Paul Berens

Top Rock Vocalists

I should be writing on something a bit more sophisticated or of greater social import, but a) it’s been forever since I’ve put finger-to-keyboard with respect to this blog and b) we just saw The Greatest Night in Pop, which was a lot of fun, but got me thinking—with all of those rockstars coming together in one place on one night1—about that essential question I ruminate on from time to time (as a former college a cappella nerd), and that is: who are the greatest rock ‘n’ roll vocalists of all time? (Rock because this becomes infinitely harder as you broaden the scope into, say, R&B.)

There are frontmen and frontwomen who have great style and showmanship but not necessarily preeminent vocal prowess2, which is what I’m trying to get at. (In some cases isolated vocal tracks help tease this out.)

Okay, the definitive lists…which I reserve the right to readjust and edit on a whim:

Top Male Rock Vocalists

  1. Freddie Mercury – Decidedly #1 with his full four-octave vocal range and atypical vocal fingerprint.
  2. Robert Plant – a legend and here are six isolated vocal tracks that lend credence
  3. Axl Rose – six-octave range, according to a 2014 article in the Telegraph, suggesting he “has a lower baritone than Barry White, and can reach higher notes than Tina Turner and Beyoncé”.
  4. Paul McCartney – It’d be sacrilege to not have a Beatle in Top 10, but I’ll take Paul over John. Maybe I’m Amazed (isolated vocals).
  5. Daryl Hall – Can hang with the best of ‘em. Out of Touch (isolated vocals)
  6. Prince – I hate to stir up controversy with this pick as this may reflect some Minnesota prejudice.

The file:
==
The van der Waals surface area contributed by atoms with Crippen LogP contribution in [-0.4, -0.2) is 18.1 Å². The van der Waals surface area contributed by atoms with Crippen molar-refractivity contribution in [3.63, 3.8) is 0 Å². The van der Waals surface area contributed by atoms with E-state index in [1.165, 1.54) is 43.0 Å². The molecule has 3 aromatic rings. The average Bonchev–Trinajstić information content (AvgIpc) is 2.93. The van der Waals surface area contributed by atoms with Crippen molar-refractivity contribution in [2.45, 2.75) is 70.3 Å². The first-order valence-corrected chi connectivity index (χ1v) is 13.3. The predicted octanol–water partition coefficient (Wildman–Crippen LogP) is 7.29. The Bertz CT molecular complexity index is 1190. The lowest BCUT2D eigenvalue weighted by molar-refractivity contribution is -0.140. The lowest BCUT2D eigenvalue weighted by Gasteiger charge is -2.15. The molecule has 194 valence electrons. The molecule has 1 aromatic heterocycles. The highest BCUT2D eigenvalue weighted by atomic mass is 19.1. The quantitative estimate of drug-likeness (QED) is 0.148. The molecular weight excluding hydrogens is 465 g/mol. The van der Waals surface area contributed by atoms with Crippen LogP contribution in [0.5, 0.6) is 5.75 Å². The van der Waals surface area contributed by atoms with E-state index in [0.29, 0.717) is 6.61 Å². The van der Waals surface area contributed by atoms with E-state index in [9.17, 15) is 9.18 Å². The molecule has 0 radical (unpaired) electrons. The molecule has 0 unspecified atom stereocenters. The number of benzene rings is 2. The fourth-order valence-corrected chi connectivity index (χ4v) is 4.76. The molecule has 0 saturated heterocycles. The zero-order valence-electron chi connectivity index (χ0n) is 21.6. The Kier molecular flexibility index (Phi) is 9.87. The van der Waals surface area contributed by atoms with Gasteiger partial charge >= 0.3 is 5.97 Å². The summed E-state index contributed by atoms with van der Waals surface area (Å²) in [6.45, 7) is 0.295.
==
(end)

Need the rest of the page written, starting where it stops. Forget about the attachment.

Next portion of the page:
7. StingEnglishman In New York (isolated vocals)
  8. Steve PerryOpen Arms (isolated vocals)
  9. BonoWith or Without You (isolated vocals).
  10. Van the Man – remarkable versatility and clarity. Brown-eyed Girl (isolated vocals).

Honorable Mentions: Jeff Buckley, Peter Cetera, Kurt Cobain, Phil Collins, Chris Cornell, Roger Daltrey, Brad Delp, John Fogerty, Elton John, Bobby Kimball, Mick Jagger, Jim Morrison, Steven Tyler, Eddie Vedder.

Top Female Rock Vocalists

  1. Ann Wilson – my unwavering #1…and like a fine wine, her voice just got better; exempli gratia: live version of Alone and her live performance of Stairway to Heaven
  2. Janis Joplin – she brought the blues to rock ‘n’ roll. Inimitable.
  3. Tina Turner
  4. Stevie Nicks
  5. Grace Slick (Jefferson Airplane)
  6. Bonnie Raitt – you may think she’s too soft for “rock,” and that may be so, but check this out: Can’t Find My Way Home (Live)
  7. Pat Benatar
  8. Chrissie Hynde (Pretenders)
  9. Gwen Stefani – again, we’re in some gray areas with respect to genre as she moves among rock and pop and ska.
  10. Rachael Price (Lake Street Dive) – going to get one contemporary vocalist in this list

Honorable Mentions: Brandi Carlisle, Joan Jett, Melissa Ethridge.


— ᴘ. ᴍ. ʙ.

  1. Actually, it’s the sequence in We are the World of Kenny Loggins to Steve Perry to Daryl Hall and back to Michael Jackson, and you think: wow, that’s the varsity squad of mid-80s rock. (Footnote to this footnote: I excluded MJ on a categorical technicality since he is the King of Pop; not Rock.) 

  2. A good example of this, in my humble opinion, is Mick Jagger, undisputedly one of the greatest lead singers of all time; because even though he has a legendary voice (powerful, versatile, distinctive), for my money he doesn’t quite crack the top ten. 

First published: 2024-02-12 | tweet | cast

← back to all posts